Curricular consistency works well in large school districts when children move from one side of town to the other. However, sometimes students move to different districts. To ensure students develop effective learning skills no matter where they’re headed, make sure you are teaching the tools of thinking. Regardless of whether a district teaches Civil War history in fourth or fifth grade, students with quality thinking tools will be able to catch on to the content quickly.
Differing social and emotional needs
We are all born with a certain set of emotional responses such as anger, fear, surprise, and joy. Other emotional responses, such as optimism, empathy, and compassion, are considered learned behaviors. Students from poverty may not develop a full complement of learned emotional responses. Again, NO SHAME AND BLAME HERE. When parents are absent due to working multiple jobs or other reasons, they may not be demonstrating the learned emotional responses. Therefore, teaching appropriate emotional responses embedded within the curriculum can assist your students in developing the full complement of learned responses. Additionally, modeling these responses for your students is also an effective way of helping them build emotional strength and resilience.
Students with different social and emotional needs also require reliable relationships. This means they can count on knowing their teachers and classmates. Fewer teachers and transitions are necessary for them to feel safe, secure, and connected.
Truancy and attendance
In some cases, when parents work multiple jobs or are absent, an elder sibling may have to stay home to take care of a sick child. Also, there may be no one monitoring whether a student gets up in the morning or attends school. As a classroom teacher, you can prepare for these absences by creating a “make-up center.” The center should provide packets of materials from daily lessons, videos of lessons, or websites that can bring the absent child up to speed. You also may consider having the material available in a community center, library, or place of worship where your students go. Also, build your capacity to differentiate for students who have spotty attendance, compacting lessons or units to get to the essentials.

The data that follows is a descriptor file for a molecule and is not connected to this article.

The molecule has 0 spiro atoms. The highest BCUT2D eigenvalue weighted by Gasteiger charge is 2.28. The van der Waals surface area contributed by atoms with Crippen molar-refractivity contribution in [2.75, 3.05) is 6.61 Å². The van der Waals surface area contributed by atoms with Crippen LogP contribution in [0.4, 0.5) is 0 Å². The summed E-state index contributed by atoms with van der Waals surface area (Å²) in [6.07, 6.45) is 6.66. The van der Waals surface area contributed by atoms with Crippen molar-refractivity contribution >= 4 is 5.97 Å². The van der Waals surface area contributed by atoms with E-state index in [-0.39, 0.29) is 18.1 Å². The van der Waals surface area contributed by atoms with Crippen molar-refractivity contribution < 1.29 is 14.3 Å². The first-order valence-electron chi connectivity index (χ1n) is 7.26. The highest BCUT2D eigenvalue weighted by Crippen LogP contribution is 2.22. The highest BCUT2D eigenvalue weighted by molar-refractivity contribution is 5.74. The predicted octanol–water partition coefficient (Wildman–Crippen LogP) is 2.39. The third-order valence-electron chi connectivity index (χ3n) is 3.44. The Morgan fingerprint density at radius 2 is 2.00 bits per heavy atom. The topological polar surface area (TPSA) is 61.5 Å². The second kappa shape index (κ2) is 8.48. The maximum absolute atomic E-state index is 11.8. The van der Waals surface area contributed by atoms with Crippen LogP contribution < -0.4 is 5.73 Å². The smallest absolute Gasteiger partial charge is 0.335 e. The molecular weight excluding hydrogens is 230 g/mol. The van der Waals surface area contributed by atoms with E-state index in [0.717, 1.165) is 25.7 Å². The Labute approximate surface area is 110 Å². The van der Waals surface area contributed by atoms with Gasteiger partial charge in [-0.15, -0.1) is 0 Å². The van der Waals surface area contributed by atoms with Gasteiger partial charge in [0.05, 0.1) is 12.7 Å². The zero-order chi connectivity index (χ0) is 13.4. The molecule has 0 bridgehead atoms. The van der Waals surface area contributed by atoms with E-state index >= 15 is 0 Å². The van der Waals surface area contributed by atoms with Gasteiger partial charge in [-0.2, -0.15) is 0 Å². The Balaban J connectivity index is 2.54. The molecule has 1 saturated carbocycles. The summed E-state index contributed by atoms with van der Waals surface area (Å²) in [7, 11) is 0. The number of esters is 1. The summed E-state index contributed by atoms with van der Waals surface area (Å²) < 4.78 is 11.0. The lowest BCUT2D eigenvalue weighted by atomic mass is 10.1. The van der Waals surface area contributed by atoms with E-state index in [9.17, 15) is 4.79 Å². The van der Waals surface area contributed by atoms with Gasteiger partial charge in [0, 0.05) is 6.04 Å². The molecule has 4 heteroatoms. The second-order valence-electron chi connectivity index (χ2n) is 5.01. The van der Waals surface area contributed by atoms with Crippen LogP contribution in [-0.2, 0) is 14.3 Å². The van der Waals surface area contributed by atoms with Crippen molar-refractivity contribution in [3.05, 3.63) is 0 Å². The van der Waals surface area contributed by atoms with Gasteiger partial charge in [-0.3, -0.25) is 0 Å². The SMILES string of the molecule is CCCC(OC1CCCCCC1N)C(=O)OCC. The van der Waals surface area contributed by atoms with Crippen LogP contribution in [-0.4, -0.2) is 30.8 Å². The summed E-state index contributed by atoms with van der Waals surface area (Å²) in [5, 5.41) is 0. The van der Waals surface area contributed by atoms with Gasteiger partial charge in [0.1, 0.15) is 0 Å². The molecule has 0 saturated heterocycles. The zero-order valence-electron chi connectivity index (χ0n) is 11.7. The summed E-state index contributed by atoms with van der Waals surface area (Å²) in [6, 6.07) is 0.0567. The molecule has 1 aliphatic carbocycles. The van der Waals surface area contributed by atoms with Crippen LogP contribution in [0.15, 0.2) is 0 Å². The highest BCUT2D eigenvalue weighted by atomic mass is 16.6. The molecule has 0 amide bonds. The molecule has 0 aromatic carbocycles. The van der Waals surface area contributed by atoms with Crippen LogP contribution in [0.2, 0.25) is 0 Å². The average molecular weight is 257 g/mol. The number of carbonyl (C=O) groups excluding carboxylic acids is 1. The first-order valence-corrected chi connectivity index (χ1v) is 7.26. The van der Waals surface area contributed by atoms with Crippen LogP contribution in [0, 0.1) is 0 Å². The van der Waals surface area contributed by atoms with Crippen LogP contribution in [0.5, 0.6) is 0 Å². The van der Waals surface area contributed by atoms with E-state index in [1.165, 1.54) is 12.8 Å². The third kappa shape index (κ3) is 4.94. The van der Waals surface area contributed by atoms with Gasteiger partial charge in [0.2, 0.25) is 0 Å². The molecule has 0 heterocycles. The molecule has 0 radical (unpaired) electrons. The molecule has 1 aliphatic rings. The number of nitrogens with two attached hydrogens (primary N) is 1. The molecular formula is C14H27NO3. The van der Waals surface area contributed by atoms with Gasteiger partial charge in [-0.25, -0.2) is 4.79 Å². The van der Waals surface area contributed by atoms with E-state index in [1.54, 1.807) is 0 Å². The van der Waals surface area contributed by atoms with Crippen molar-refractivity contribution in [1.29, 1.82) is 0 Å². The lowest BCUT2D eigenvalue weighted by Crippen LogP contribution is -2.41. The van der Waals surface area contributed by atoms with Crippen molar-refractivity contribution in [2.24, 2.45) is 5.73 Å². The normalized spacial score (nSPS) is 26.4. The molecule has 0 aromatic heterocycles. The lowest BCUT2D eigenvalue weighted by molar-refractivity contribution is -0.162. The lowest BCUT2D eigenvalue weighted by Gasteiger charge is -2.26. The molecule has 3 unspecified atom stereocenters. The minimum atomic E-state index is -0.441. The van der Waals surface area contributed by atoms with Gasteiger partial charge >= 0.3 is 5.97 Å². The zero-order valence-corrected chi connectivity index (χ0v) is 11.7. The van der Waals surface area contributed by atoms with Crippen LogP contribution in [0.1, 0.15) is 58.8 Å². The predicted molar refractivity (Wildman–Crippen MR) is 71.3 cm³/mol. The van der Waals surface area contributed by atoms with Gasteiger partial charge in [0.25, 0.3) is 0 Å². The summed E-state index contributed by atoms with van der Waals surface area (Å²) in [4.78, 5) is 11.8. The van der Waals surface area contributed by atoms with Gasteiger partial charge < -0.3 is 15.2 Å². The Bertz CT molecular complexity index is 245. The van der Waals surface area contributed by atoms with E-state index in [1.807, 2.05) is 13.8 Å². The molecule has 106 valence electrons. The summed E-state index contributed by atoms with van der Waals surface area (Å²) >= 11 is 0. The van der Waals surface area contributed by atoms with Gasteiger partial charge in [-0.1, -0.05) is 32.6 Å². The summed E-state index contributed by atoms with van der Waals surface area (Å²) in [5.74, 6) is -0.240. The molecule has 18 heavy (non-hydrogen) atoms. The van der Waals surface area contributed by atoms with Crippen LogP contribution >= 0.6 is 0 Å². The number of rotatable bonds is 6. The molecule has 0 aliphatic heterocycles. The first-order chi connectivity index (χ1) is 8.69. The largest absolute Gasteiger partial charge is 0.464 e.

Students who do not live in poverty may not be aware of its difficulties and challenges. In this case, they may shun, socially isolate, or bully children in poverty. To ensure all students are respected and acknowledged for their unique qualities, build a learning environment that nurtures a community spirit. Focus on community service and citizenship. Students need to feel accepted and respected for who they are. There should be an air of inclusiveness, making sure that every student feels like a part of the whole with something to offer.
Poverty has many dimensions. As teachers, knowing its issues and working toward breaking the cycle through education helps us be effective change agents in children’s lives.
Which of these issues affect students in your classrooms? How are you supporting these students?
Richard M. Cash, Ed.D., writes the monthly Cash in on Learning blog posts for Free Spirit. He has given hundreds of workshops, presentations, and staff development sessions throughout the United States and internationally. His most recent book is Differentiation for Gifted Learners, coauthored with Diane Heacox, Ed.D. He is also author of Advancing Differentiation: Thinking and Learning for the 21st Century.